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Court-ordered NFTs and the importance of Web3 randomness: Nifty Newsletter


​​Welcome to the latest edition of Cointelegraph’s Nifty Newsletter. Keep reading to stay up-to-date with the latest stories on nonfungible tokens. Every Wednesday, the Nifty Newsletter informs and inspires you to dig deeper into the latest NFT trends and insights.

In this week’s newsletter, read about how a nonfungible token (NFT) became a focus point in a Singapore court battle, learn about the importance of decentralized randomness in the Web3 gaming sector and find out why Universal Music Group is suing Anthropic over copyright infringement.

Singapore court authorizes freeze order attached to wallets as soulbound NFT

The Singapore High Court has allowed financial investigation firm Intelligent Sanctuary to attach NFTs containing a legal document to cold wallets associated with a hack, according to United Kingdom-based iSanctuary and local press accounts.

A court-issued worldwide freeze order was tokenized as soulbound NFTs and attached to the wallets in question. The NFTs will not prevent transactions with the wallets but will serve as a warning to counterparties and exchanges that the wallets were involved in a hack. In addition, iSanctuary claimed it had devised a means of tracking funds leaving the wallets, thanks to the NFTs. The NFTs will be permanently attached to the wallets.

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Web3 Games need decentralized randomness to be fair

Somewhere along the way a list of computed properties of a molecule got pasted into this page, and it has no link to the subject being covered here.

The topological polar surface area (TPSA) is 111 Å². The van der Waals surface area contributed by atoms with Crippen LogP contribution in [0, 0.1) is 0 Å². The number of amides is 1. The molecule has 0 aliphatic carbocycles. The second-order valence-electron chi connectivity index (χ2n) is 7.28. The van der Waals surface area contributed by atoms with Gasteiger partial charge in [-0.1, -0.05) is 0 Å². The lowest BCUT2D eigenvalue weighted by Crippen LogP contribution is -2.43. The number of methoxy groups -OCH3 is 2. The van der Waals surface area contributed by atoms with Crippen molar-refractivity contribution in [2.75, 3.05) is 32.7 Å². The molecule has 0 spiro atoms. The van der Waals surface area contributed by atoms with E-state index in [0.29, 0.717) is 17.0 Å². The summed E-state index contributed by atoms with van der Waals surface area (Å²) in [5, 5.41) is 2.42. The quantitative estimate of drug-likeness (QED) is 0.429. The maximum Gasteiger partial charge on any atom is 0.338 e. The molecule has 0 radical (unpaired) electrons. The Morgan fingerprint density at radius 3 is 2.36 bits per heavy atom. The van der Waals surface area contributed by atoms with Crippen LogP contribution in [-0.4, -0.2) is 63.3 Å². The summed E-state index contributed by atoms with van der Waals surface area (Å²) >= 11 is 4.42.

Random numbers are of great importance in a number of applications, including games, security systems, decentralized autonomous organization governance and NFT generation. If your game cannot access randomly generated numbers, your starts will become repetitive and stale. If your security system relies on easily guessed authentication codes, it isn’t providing much security. If any system that needs variety isn’t getting it, it won’t be very effective.

For many applications, this is effective. True randomness is not required in every application. In a video game with random encounters, for example, there may only be a limited number of actions the game can take at any given time. A pseudorandom number generator (PRNG) that provides values outside a given scope isn’t going to be of much use. When the stakes are low, technical requirements often match. However, the quality of a PRNG can vary dramatically. This can be an issue for applications with higher stakes, with many people depending on them or in various use cases.

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Universal Music Group sues Anthropic over copyright infringement

Universal Music Group, Concord Publishing and ABKCO Music & Records have filed a lawsuit against the artificial intelligence startup Anthropic, accusing the latter of committing copyright infringement when training its artificial intelligence chatbot, Claude.

The lawsuit was filed on Oct. 18 and claims that Anthropic “unlawfully” copied and disseminated “vast amounts of copyrighted works – including the lyrics to myriad musical compositions” that are under the ownership or control of the publishers.

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Thanks for reading this digest of the week’s most notable developments in the NFT space. Come again next Wednesday for more reports and insights into this actively evolving space.

The post Court-ordered NFTs and the importance of Web3 randomness: Nifty Newsletter first appeared on Digital Yard.

This post first appeared on All Things Digital, please read the originial post: here

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Court-ordered NFTs and the importance of Web3 randomness: Nifty Newsletter